4d Erect, firm and prickly (11 17 15 ) (7)
{UPTIGHT} – A word meaning prickly (temperamentally) comes from putting together words meaning erect and firm.

5d Semen, as produced in a body (2,5)
{EN MASSE} – A phrase meaning in a body is an anagram (produced) of SEMEN AS.

6d Location of Indian takeaway say? (5)
{DELHI} – A kind of takeaway food shop sounds like (say) this Indian city.

7d Right to partake in drinks and dance; it’s where impressions are formed (5,4)
{PRINT SHOP} – A place where impressions are made with paper and ink comes from putting an R (Right) inside a description of some drinks followed by a three letter word for a dance.

12d Could give a reason for bail and expel an unruly bunch (11)
{EXPLAINABLE} – A word meaning could give a reason for comes from an anagram (unruly bunch) of BAIL EXPEL AN.

14d Trail from bug on bottom (11 17 15) (3,6)
{GET BEHIND} – A word meaning trail comes from a word meaning bug (usually followed by at) and a word for bottom.

16d It might chafe one on right, slow down and roll over (9)
{IRRITATOR} – A word for a person who might chafe comes from an I (one) and R (right) followed by a musical instruction meaning slow down followed by a final word meaning a roll or list that is reversed.

18d Component of tubeless tyre needs source of synthetic rubber (7)
{STYRENE} – A word for a type of synthetic rubber is hidden inside (component of) tubeless tyre needs.

19d Succulent plants or trees (7)
{ORPINES} – A word for succulent plants comes from the OR in the clue followed by a word for some evergreen trees.

22d Dead gross ((?) 11 17 15) (3,2)
{ALL IN} – A possible double entendre.  A phrase meaning dead (as in exhausted) could also mean gross (as in everything included).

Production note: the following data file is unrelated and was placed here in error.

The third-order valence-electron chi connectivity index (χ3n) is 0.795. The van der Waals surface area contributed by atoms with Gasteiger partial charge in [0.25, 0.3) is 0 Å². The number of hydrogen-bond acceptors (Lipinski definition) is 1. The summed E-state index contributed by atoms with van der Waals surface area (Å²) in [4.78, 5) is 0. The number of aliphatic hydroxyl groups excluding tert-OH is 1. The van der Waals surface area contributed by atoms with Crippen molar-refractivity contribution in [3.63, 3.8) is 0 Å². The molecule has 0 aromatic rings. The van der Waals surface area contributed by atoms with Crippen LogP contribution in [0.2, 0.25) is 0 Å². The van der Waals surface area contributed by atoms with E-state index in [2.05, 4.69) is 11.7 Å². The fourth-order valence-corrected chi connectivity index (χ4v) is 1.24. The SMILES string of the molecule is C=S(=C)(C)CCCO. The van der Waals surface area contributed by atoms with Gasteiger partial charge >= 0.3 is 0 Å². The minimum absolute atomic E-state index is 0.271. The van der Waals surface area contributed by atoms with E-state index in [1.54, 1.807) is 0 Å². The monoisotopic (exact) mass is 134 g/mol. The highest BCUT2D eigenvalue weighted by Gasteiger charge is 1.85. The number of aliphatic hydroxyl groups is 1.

24d Trunks show up one’s balls (5)
{TORSI} – A word (in the plural) for trunks comes from reversing (show up) I’s (ones) and a word meaning balls (or rubbish).


  1. crypticsue
    Posted November 12, 2011 at 5:03 pm | Permalink

    I used to struggle with a Radler NTSPP but am now pleased to say that they are much more fun to solve and I am not just talking about today’s cheeky one. Thanks to Prolixic for a nicely illustrated review too.

    Radler seems to have gone a bit quiet on the test solve requesting front – I hope I get another one from him soon.

  2. Carrie
    Posted November 12, 2011 at 5:26 pm | Permalink

    First time I’ve attempted the NTSPP and finding it fun but difficult.

  3. Posted November 12, 2011 at 10:41 pm | Permalink

    I thought I was going to say I didn’t like this puzzle because if you can’t crack 11/17/15 you’re a bit stuffed!
    It’s a trick Araucaria and Paul use in the Grauniad sometimes and I’m not usually impressed as I like straight puzzles!
    However I found I did really enjoy this one, once the proverbial had dropped, so thanks to Radler for the brain stretch – it did take some effort but it proved worth it!
    Also thanks Prolixic – the illustration for the aforementioned 11/17/15 just hits the spot!

  4. Radler
    Posted November 13, 2011 at 10:05 am | Permalink

    Thank you to Prolixic for his, as always, well written and amusingly illustrated review, and to others for their comments.
    To anyone thinking of attempting the puzzle, please don’t hesitate because of the apparent references to (11 17 15). You can simply ignore those, and all the clues are independent and complete.